This third entry in the From Dusk Till Dawn franchise is a straight-up prequel, set about 80 years before the first film and taking place (we have to assume) at the same location.
From Dusk Till Dawn 3: The Hangman’s Daughter is a brazen little film. Quite shamelessly, it latches itself onto the mystery surrounding the death of American author and journalist Ambrose Bierce, who supposedly went missing in Mexico while travelling with revolutionary Pancho Villa. In fact, the film’s title is inspired by the name of one of Bierce’s stories, The Monk and the Hangman’s Daughter.
Ambrose Bierce is used as a character in the film. He is one of the protagonists and at the same time he witnesses many of the events as an interested and inebriated observer.
The fates of all the main players in this horror drama become intertwined in the little Mexican town of Purgatorio (nice touch…). A bandit by the name of Johnny Madrid is about to be hanged and a crowd has gathered to witness the event. A number of police officers are at hand, as well as the brutal hangman and his long-suffering daughter. Add to that four Americans: apart from Bierce they are a young wannabe renegade, and a missionary and his wife.
Through various twists and turns, they all end up at the Titty Twister, and I guess you all know where the story goes from here: trapped inside, our ill-matched group of visitors must fight for their survival, and for a way out.
Thus, From Dusk Till Dawn 3 is following a plot that is basically constructed as a straight parallel to the plot of the first film. Released only 6 months earlier, From Dusk Till Dawn 2: Texas Blood Money did the exact opposite: its premise was certainly reminiscent of the Tarantino-Rodriguez classic, but it tried to get far enough away from it so as to not seem like a simple re-hash. With only 6-months between the two releases, can we assume that they were developed simultaneously? Constructing one film as a straight parallel while trying something a bit different with the other?
The fact remains that Texas Blood Money failed to turn its quite interesting premise into a decent film. And while I commended the film for trying something different, I must say that The Hangman’s Daughter works much better as a film, in my opinion. While it does not live up to the quality and (of necessity) not to the novelty of the first film, The Hangman’s Daughter works perfectly well as a vampire horror film and is a much smoother, much more polished product than Texas Blood Money. I have no idea how the budgets compare, but of the two Texas Blood Money has the much cheaper look. While there was some interesting camera work in Texas Blood Money, The Hangman’s Daughter offers much more: beautifully composed shots, and various “visions” that look the part. Set design, props and costumes all look great and authentic, which is of great importance in a period piece. Nothing in The Hangman’s Daughter screams “B-movie” or “straight-to-video” – with the exception of some of the special effects. This is the one point were people who care about these things may take offence, because some of the special effects are atrociously bad. Others, however, are acceptable, and the scenes involving CG bats are not nearly as bad as those in Texas Blood Money. The bat scenes are less frequent in The Hangman’s Daughter, and then rarely in close-up or attack scenes (or, if they are, then the bats (or the camera) seem to “shake” more): all of this helps to a certain extent to cover up the limits in the CGI budget and quality; something which I wish they had taken into account when shooting Texas Blood Money. What the two films have in common is a reliance on good old-fashioned practical effects, which are employed in The Hangman’s Daughter to add some more gore to a few “splatter scenes”.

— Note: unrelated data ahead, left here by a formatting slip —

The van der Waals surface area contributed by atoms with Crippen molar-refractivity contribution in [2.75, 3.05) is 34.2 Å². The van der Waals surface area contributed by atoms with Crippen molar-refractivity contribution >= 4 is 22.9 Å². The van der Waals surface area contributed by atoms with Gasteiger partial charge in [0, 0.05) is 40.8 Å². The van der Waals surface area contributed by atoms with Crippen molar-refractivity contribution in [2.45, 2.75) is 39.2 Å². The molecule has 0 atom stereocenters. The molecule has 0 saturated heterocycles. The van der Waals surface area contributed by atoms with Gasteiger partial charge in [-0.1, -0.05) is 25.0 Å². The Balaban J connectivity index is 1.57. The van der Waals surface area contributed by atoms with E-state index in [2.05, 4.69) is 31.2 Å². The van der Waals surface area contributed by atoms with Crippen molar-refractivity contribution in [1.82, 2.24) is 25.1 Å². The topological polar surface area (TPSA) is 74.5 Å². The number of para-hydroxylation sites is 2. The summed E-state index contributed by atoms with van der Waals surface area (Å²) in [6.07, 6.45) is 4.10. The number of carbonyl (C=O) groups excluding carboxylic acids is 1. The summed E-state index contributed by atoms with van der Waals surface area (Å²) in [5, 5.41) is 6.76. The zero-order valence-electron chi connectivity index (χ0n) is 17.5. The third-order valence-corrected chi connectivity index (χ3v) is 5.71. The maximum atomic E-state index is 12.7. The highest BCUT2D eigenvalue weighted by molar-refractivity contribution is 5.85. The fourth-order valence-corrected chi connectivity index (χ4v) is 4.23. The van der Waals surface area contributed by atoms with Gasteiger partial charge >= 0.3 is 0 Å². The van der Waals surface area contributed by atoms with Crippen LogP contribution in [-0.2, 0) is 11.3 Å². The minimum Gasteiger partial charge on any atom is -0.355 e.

The cast is great, especially Michael Parks in the role of Ambrose Bierce. The second lead character, Johnny Madrid, is also cast perfectly: highly talented Italian actor Marco Leonardi not only has the looks and the charisma to capture the attention of female audience memebers, he also captures the spirit and the mood of the outlaw character of the classic Western film genre. Lennie Loftin also gives a very good performance as the missionary, while Rebecca Gayheart as his wife is not achieving much, as she is saddled with a rather 2-dimensional character.